Lloyd Cole And The Commotions Reviewed!

Read MOJO’s verdict on the new Lloyd Cole And The Commotions remasters

Lloyd Cole 1985

by Tom Doyle |

Portrait: Getty/Steve Rapport

How the ‘80s turned an earnest student with a passion for Americana into a pop star.



Easy Pieces





In the mid-1980s, when most of the British music scene was in thrall to synth-pop and looking east to Europe, many in Glasgow looked west to America. As the decade progressed, emerging groups wore their US influences overtly: Deacon Blue (Steely Dan and Bruce Springsteen), Texas (Ry Cooder), Love And Money (Steely Dan again). Even Wet Wet Wet were so devoted to soul traditions that they had a first stab at their debut album in Memphis with Al Green producer Willie Mitchell.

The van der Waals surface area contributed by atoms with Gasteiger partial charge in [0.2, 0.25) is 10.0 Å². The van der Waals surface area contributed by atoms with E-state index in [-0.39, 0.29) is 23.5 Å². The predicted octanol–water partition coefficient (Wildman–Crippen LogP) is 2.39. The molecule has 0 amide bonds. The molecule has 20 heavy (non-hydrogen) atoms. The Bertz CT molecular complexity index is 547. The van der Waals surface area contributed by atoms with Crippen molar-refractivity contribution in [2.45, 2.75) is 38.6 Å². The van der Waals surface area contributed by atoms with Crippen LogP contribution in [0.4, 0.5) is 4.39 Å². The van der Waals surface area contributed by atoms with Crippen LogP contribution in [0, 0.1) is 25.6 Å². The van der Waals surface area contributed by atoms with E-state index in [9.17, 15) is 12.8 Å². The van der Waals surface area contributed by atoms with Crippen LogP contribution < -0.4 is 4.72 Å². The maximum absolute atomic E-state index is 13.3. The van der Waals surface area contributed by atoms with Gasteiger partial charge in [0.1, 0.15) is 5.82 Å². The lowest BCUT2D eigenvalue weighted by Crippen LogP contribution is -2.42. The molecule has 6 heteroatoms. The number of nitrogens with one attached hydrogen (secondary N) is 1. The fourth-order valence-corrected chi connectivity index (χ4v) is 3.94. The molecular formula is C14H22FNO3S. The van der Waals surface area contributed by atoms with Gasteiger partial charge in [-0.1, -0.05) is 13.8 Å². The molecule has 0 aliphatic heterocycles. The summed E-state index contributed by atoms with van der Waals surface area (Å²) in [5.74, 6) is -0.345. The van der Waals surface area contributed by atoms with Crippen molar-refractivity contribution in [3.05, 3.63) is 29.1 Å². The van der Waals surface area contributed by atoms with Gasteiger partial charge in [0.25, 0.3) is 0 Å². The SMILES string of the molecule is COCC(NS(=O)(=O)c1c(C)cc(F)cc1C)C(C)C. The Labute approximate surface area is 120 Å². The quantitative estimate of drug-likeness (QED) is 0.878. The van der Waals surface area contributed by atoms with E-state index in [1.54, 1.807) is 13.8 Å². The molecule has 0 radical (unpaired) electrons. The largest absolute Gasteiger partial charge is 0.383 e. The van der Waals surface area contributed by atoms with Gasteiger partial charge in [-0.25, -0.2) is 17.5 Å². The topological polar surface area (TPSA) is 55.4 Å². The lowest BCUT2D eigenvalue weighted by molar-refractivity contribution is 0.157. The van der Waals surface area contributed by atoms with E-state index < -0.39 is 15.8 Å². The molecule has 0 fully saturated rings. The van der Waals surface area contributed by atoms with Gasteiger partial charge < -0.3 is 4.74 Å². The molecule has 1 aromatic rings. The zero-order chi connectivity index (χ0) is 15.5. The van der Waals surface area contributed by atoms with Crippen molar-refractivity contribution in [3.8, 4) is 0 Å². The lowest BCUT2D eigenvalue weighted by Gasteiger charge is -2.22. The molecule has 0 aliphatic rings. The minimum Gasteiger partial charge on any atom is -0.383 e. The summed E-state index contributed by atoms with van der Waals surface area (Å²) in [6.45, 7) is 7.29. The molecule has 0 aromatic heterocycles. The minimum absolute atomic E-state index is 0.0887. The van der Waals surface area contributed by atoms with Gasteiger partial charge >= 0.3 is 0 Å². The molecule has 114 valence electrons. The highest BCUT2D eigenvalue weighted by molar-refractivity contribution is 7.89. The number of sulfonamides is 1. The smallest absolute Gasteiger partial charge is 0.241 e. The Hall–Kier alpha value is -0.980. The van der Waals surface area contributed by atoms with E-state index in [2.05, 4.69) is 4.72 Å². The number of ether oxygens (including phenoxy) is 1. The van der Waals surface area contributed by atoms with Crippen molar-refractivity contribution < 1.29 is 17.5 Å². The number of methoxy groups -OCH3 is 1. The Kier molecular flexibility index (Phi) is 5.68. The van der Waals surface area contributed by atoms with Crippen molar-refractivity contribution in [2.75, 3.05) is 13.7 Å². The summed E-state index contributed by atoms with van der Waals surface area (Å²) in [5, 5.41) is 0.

For better or for worse, as an Americana-obsessed English outsider in Glasgow, where he’d gone to study, Lloyd Cole was a forerunner of this trend, making his band The Commotions – guitarist Neil Clark, keyboard player Blair Cowan, bassist Lawrence Donegan and drummer Stephen Irvine – in the image of Booker T. & The M.G.’s. At the same time, (literally) chiming with The Smiths, he held a strong passion for The Byrds, along with a penchant for arch, bookwormy lyrics that positioned him only a few steps apart from Morrissey and set up Lloyd Cole And The Commotions as the other great student bedsit band of the era.

Following their swift summer ’84 ascent from uni gigs to Top Of The Pops with wordy, Dylan-esque pop song Perfect Skin, came their debut long-player, Rattlesnakes. Innocent of some of the worst studio production crimes of the era, nearly 40 years on it sounds punchy on a new vinyl cut (reissued with the other two Commotions albums released during the decade) and swirls with string arrangements provided by arranger Anne Dudley only two years after she’d brilliantly performed the same task on ABC’s sophisti-pop extravaganza, The Lexicon Of Love.